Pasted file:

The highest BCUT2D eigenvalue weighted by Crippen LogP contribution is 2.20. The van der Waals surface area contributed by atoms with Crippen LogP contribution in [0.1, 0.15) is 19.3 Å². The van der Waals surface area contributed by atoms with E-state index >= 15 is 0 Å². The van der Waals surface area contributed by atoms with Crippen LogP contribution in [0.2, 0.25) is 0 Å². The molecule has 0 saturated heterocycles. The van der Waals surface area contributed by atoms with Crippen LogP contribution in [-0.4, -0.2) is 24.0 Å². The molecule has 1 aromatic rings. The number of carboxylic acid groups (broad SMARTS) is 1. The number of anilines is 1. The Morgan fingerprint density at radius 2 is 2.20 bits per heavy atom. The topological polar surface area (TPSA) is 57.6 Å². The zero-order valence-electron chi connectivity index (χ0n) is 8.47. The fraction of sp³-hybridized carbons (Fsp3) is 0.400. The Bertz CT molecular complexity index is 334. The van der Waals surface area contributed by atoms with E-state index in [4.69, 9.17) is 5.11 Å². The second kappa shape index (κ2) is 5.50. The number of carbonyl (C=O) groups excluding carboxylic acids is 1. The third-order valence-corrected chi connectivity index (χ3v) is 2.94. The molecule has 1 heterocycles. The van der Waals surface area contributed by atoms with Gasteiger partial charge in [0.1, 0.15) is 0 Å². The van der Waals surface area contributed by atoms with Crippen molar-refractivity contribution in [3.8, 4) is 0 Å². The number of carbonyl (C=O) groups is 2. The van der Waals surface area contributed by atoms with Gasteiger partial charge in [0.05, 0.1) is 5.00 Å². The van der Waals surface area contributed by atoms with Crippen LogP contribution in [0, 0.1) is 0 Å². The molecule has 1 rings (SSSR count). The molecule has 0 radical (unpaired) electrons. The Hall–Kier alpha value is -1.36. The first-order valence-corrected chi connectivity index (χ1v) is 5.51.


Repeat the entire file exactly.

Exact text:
The highest BCUT2D eigenvalue weighted by Crippen LogP contribution is 2.20. The van der Waals surface area contributed by atoms with Crippen LogP contribution in [0.1, 0.15) is 19.3 Å². The van der Waals surface area contributed by atoms with E-state index >= 15 is 0 Å². The van der Waals surface area contributed by atoms with Crippen LogP contribution in [0.2, 0.25) is 0 Å². The molecule has 0 saturated heterocycles. The van der Waals surface area contributed by atoms with Crippen LogP contribution in [-0.4, -0.2) is 24.0 Å². The molecule has 1 aromatic rings. The number of carboxylic acid groups (broad SMARTS) is 1. The number of anilines is 1. The Morgan fingerprint density at radius 2 is 2.20 bits per heavy atom. The topological polar surface area (TPSA) is 57.6 Å². The zero-order valence-electron chi connectivity index (χ0n) is 8.47. The fraction of sp³-hybridized carbons (Fsp3) is 0.400. The Bertz CT molecular complexity index is 334. The van der Waals surface area contributed by atoms with E-state index in [4.69, 9.17) is 5.11 Å². The second kappa shape index (κ2) is 5.50. The number of carbonyl (C=O) groups excluding carboxylic acids is 1. The third-order valence-corrected chi connectivity index (χ3v) is 2.94. The molecule has 1 heterocycles. The van der Waals surface area contributed by atoms with Gasteiger partial charge in [0.1, 0.15) is 0 Å². The van der Waals surface area contributed by atoms with Crippen molar-refractivity contribution in [3.8, 4) is 0 Å². The number of carbonyl (C=O) groups is 2. The van der Waals surface area contributed by atoms with Gasteiger partial charge in [0.05, 0.1) is 5.00 Å². The van der Waals surface area contributed by atoms with Crippen LogP contribution in [0, 0.1) is 0 Å². The molecule has 1 rings (SSSR count). The molecule has 0 radical (unpaired) electrons. The Hall–Kier alpha value is -1.36. The first-order valence-corrected chi connectivity index (χ1v) is 5.51.